> As I was writing my initial post I did think about suggesting a try/finally type approach.

I am not exactly sure what you mean here. Are you talking about libraries interacting with Lua?

Or are you talking about some kind of try/finally syntax in Lua, where finally would release resources?

> But the problem with Lua is that it has adopted a longjmp based exception handling method ...

For the record, Lua can be compiled in a mode that relies on C++ exceptions for that.

Cheers,
V.
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Re: GC and userdata objects

云风 Cloud Wu
In reply to this post by Dibyendu Majumdar
Dibyendu Majumdar <[hidden email]>于2018年4月12日周四 下午8:32写道:
But of course the AST can be used for other purposes too - for
instance by someone else that needs it ... in that case a different
strategy is necessary. But you are right I could cache the source
string / and AST as a pair - and just rebuild AST from source if
necessary. But I will need to hang on to the source until ... ?


I think source strings are native lua objects, so just use a weak table to cache this pair (string/AST) is ok. Even if you haven't make this cache, you should also wait lua gc to collect source strings.
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Re: GC and userdata objects

Dibyendu Majumdar
In reply to this post by Viacheslav Usov
On 12 April 2018 at 13:47, Viacheslav Usov <[hidden email]> wrote:

> On Thu, Apr 12, 2018 at 2:35 PM, Dibyendu Majumdar <[hidden email]>
> wrote:
>
>> As I was writing my initial post I did think about suggesting a
>> try/finally type approach.
>
> I am not exactly sure what you mean here. Are you talking about libraries
> interacting with Lua?
>
> Or are you talking about some kind of try/finally syntax in Lua, where
> finally would release resources?

Latter.

>
>> But the problem with Lua is that it has adopted a longjmp based exception
>> handling method ...
>
> For the record, Lua can be compiled in a mode that relies on C++ exceptions
> for that.
>

Actually in the early C++ days, people did implement the invocation of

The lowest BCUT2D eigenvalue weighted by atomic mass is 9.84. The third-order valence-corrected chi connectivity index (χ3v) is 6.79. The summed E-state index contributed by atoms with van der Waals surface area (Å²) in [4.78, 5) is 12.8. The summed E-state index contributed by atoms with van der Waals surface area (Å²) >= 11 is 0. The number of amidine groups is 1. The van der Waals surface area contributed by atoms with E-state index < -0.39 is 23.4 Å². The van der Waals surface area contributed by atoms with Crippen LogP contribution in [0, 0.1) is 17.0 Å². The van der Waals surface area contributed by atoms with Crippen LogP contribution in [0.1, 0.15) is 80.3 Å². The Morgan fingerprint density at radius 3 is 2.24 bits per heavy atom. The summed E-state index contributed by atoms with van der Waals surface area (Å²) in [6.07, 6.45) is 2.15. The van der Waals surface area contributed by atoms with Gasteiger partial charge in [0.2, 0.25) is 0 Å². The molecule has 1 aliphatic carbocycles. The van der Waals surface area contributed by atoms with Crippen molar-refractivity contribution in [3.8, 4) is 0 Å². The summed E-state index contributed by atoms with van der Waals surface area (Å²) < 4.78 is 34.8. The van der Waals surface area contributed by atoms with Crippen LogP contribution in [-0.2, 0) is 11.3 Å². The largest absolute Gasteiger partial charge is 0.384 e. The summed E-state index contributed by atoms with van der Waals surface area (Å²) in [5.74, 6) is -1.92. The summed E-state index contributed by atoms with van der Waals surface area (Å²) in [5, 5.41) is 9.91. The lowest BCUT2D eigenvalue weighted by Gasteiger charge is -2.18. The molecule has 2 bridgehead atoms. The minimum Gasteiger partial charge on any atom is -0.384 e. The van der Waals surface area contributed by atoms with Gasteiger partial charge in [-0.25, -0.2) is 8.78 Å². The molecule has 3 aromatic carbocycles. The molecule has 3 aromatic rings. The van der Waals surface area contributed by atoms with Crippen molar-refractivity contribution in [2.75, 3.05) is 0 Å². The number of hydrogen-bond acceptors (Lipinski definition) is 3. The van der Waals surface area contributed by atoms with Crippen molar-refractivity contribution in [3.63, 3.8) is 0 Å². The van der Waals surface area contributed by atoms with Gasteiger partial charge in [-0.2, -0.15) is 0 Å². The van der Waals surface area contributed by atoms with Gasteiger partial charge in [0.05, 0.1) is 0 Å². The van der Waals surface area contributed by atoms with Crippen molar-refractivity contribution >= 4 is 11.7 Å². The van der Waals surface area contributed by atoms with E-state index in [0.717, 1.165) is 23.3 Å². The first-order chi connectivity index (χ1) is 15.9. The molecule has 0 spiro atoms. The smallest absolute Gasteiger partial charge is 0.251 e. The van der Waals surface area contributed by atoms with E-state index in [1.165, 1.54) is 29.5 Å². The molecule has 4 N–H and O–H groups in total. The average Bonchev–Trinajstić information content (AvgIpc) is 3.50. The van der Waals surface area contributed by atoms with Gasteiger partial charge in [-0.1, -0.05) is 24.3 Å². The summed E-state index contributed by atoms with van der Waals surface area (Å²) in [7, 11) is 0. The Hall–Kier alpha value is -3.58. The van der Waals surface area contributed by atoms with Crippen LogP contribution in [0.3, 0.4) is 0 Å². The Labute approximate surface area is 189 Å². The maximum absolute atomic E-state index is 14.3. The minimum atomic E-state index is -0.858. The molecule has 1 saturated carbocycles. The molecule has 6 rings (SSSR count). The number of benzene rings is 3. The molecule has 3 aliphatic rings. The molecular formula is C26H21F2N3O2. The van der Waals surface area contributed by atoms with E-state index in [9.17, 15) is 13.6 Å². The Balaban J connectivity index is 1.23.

destructors in a framework that used longjmp/setjmp. If I recall
correctly MFC libraries used various macros to emulate this. The
destructors used to be added to the currently active TRY context
linked list and the code invoked the destructors when an exception was
caught. So perhaps it is possible although with a dyanamic language
like Lua you don't necessarily know which objects have a __gc
metamethod. In Lua you probably need a C api to explicitly add the
object to the current protected call context / finalization list - and
then maybe in the protected call api any such objects can be finalised
in a deterministic manner.

Regards
Dibyendu

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Re: GC and userdata objects

Viacheslav Usov
On Thu, Apr 12, 2018 at 5:31 PM, Dibyendu Majumdar <[hidden email]> wrote:
> Or are you talking about some kind of try/finally syntax in Lua, where
> finally would release resources?

Latter.

I do not think this or that syntax should be impossible because of an implementation detail; the Lua authors control all the details, so I am pretty sure they could find a way.

However, in the earlier threads that I mentioned I made another (but fairly similar) proposal for a syntax where the user would have to request this kind of explicit finalization, which would also be scoped.

I have since come to the conclusion that this will not solve the problem in a good way, because the user of a "costly" userdatum might be ignorant of the need to do so. What I prefer is a way to mark a userdatum in that way independently of scoping, and this should be available to library writers (at a minimum; I am yet to make up my mind about users).

Cheers,
V.

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Re: GC and userdata objects

Roberto Ierusalimschy
In reply to this post by Dibyendu Majumdar
> Hi. I have tried using GC step before but did not quite succeed in
> resolving similar issues but that could have been due to my lack of
> understanding. Is there an example of how it should be used?

Memory managed by Lua:

  void *u = lua_newuserdata(L, Nbytes);
  /* no other action required; Lua already knows about the allocation */


Memory managed outside Lua:

  void **u = lua_newuserdata(L, sizeof(void*));

  /* code to set metatable with __gc for the new userdata */
  luaL_getmetatable(L, whatever);
  lua_setmetatable(L, -2);

  /* allocate memory for the new userdata */
  *u = malloc(Nbytes);
  if (*u == NULL) error ...;

  /* Lua does not know about the allocation */
  lua_gc(L, LUA_GCSTEP, Nbytes / 1024);  /* tell Lua about it */

-- Roberto